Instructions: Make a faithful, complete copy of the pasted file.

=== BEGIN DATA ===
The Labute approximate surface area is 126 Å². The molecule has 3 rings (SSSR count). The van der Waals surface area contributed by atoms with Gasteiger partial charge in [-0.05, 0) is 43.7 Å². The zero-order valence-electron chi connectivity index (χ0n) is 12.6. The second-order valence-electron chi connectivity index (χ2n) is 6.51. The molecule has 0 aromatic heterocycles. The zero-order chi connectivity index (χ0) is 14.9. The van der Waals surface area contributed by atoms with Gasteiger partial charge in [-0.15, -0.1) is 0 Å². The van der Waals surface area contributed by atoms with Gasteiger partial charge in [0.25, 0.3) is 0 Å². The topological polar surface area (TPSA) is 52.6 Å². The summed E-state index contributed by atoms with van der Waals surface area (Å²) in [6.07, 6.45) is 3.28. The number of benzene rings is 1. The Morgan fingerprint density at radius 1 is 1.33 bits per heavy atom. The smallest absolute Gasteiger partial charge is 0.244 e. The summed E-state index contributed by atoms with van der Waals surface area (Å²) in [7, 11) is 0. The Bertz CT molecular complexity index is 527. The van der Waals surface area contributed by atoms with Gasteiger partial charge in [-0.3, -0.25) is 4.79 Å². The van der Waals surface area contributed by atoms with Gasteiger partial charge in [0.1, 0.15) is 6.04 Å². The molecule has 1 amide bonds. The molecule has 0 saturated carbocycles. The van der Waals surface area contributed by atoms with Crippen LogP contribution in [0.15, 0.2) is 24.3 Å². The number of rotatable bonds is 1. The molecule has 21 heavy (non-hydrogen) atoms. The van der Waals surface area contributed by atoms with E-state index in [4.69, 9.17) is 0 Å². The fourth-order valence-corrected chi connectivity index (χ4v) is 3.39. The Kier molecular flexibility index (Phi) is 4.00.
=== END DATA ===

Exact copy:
The Labute approximate surface area is 126 Å². The molecule has 3 rings (SSSR count). The van der Waals surface area contributed by atoms with Gasteiger partial charge in [-0.05, 0) is 43.7 Å². The zero-order valence-electron chi connectivity index (χ0n) is 12.6. The second-order valence-electron chi connectivity index (χ2n) is 6.51. The molecule has 0 aromatic heterocycles. The zero-order chi connectivity index (χ0) is 14.9. The van der Waals surface area contributed by atoms with Gasteiger partial charge in [-0.15, -0.1) is 0 Å². The van der Waals surface area contributed by atoms with Gasteiger partial charge in [0.25, 0.3) is 0 Å². The topological polar surface area (TPSA) is 52.6 Å². The summed E-state index contributed by atoms with van der Waals surface area (Å²) in [6.07, 6.45) is 3.28. The number of benzene rings is 1. The Morgan fingerprint density at radius 1 is 1.33 bits per heavy atom. The smallest absolute Gasteiger partial charge is 0.244 e. The summed E-state index contributed by atoms with van der Waals surface area (Å²) in [7, 11) is 0. The Bertz CT molecular complexity index is 527. The van der Waals surface area contributed by atoms with Gasteiger partial charge in [-0.3, -0.25) is 4.79 Å². The van der Waals surface area contributed by atoms with Gasteiger partial charge in [0.1, 0.15) is 6.04 Å². The molecule has 1 amide bonds. The molecule has 0 saturated carbocycles. The van der Waals surface area contributed by atoms with Crippen LogP contribution in [0.15, 0.2) is 24.3 Å². The number of rotatable bonds is 1. The molecule has 21 heavy (non-hydrogen) atoms. The van der Waals surface area contributed by atoms with E-state index in [4.69, 9.17) is 0 Å². The fourth-order valence-corrected chi connectivity index (χ4v) is 3.39. The Kier molecular flexibility index (Phi) is 4.00.